Some people will scoff at that number, but we’ve done the math. Senior Bush administration aides certainly pooh-poohed worrisome estimates in the run-up to the war. Former White House economic adviser Lawrence Lindsey reckoned that the conflict would cost $100 billion to $200 billion; Defense Secretary Donald H. Rumsfeld later called his estimate “baloney.” Administration officials insisted that the costs would be more like $50 billion to $60 billion. In April 2003, Andrew S. Natsios, the thoughtful head of the US Agency for International Development, said on Nightline that reconstructing Iraq would cost the American taxpayer just $1.7 billion. Ted Koppel, in disbelief, pressed Natsios on the question, but Natsios stuck to his guns. Others in the administration, such as Deputy Defense Secretary Paul D. Wolfowitz, hoped that US partners would chip in, as they had in the 1991 Persian Gulf War, or that Iraq’s oil would pay for the damages.
The end result of all this wishful thinking? As we approach the fifth anniversary of the invasion, Iraq is not only the second longest war in US history (after Vietnam), it is also the second most costly—surpassed only by World War II.
Why doesn’t the public understand the staggering scale of our expenditures? In part because the administration talks only about the upfront costs, which are mostly handled by emergency appropriations. (Iraq funding is apparently still an emergency five years after the war began.) These costs, by our calculations, are now running at $12 billion a month—$16 billion if you include Afghanistan. By the time you add in the costs hidden in the defense budget, the money we’ll have to spend to help future veterans, and money to refurbish a military whose equipment and materiel have been greatly depleted, the total tab to the federal government will almost surely exceed $1.5 trillion.
But the costs to our society and economy are far greater. When a young soldier is killed in Iraq or Afghanistan, his or her family will receive a US government check for just $500,000 (combining life insurance with a “death gratuity”)—far less than the typical amount paid by insurance companies for the death of a young person in a car accident. The stark “budgetary cost” of $500,000 is clearly only a fraction of the total cost society pays for the loss of life—and no one can ever really compensate the families. Moreover, disability pay seldom provides adequate compensation for wounded troops or their families. Indeed, in one out of five cases of seriously injured soldiers, someone in their family has to give up a job to take care of them.
But beyond this is the cost to the already sputtering US economy. All told, the bill for the Iraq war is likely to top $3 trillion. And that’s a conservative estimate.
And all of this has been exacerbated by the oil shock, which is in large part also a fruit of the war:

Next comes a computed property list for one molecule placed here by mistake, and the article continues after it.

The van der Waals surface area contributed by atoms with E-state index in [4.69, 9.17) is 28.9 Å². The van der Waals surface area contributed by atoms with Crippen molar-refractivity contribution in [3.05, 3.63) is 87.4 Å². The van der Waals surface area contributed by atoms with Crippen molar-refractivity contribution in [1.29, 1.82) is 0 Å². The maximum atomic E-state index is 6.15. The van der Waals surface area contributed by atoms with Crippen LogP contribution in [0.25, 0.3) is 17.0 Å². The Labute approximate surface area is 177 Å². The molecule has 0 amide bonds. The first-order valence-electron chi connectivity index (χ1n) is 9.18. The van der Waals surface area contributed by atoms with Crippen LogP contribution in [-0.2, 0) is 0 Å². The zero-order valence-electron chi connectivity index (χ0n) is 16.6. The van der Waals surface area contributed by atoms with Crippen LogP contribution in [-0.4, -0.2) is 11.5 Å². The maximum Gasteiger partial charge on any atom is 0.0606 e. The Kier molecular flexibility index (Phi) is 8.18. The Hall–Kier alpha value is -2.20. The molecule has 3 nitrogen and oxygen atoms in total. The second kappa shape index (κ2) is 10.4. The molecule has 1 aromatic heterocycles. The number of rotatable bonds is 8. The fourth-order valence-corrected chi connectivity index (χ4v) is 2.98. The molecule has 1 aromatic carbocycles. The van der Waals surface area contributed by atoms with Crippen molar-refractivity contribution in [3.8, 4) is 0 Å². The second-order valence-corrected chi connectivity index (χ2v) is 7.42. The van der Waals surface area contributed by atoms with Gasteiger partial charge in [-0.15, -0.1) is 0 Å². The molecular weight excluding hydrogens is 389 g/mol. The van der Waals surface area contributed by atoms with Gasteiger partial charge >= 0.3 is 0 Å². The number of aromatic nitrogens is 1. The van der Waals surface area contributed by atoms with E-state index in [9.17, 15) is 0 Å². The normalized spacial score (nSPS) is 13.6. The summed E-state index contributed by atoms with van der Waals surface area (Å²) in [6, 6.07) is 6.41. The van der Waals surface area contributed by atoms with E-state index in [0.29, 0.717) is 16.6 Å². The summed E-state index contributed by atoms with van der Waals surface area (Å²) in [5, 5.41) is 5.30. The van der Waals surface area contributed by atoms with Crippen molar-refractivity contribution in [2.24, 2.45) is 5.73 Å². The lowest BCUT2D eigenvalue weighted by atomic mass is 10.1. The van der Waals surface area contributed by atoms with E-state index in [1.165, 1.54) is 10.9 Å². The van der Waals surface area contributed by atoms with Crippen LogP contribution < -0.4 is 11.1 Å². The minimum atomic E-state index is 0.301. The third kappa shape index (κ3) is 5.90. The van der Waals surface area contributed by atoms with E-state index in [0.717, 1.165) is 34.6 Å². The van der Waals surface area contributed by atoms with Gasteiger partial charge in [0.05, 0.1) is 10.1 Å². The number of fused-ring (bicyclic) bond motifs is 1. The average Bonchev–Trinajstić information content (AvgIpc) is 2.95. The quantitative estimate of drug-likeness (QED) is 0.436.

Another worry: This war has been particularly hard on the economy because it led to a spike in oil prices. Before the 2003 invasion, oil cost less than $25 a barrel, and futures markets expected it to remain around there. (Yes, China and India were growing by leaps and bounds, but cheap supplies from the Middle East were expected to meet their demands.) The war changed that equation, and oil prices recently topped $100 per barrel.
While Washington has been spending well beyond its means, others have been saving—including the oil-rich countries that, like the oil companies, have been among the few winners of this war. No wonder, then, that China, Singapore and many Persian Gulf emirates have become lenders of last resort for troubled Wall Street banks, plowing in billions of dollars to shore up Citigroup, Merrill Lynch and other firms that burned their fingers on subprime mortgages. How long will it be before the huge sovereign wealth funds controlled by these countries begin buying up large shares of other US assets?
The Bush team, then, is not merely handing over the war to the next administration; it is also bequeathing deep economic problems that have been seriously exacerbated by reckless war financing. We face an economic downturn that’s likely to be the worst in more than a quarter-century.
In a classic case of imperial overstretch, the stratagem to extend global supremacy may prove to have backfired horribly.
John McCain: Bogus Populist
Both Republican presidential candidate John McCain and his Democratic challenger Barack Obama loaned what the Washington Post called “cautious support” for the TARP. But McCain, sensing he is weak on the suddenly critical issue (having notoriously stated as recently as Sept. 15 that the “fundamentals of the economy are strong”), made a show of getting involved in the bailout negotiations. But his abrupt conversion from the deregulation dogma strikes many as hollow. Writing in Newsweek, Daniel Gross argues that “The Republicans killed the bailout bill—and McCain’s chances.” He mocks:
Sen. John McCain, who interrupted his campaign to deal with the crisis, claimed—via his surrogates—that he wielded great influence in improving the deal and making it palatable. Then he left town as it collapsed.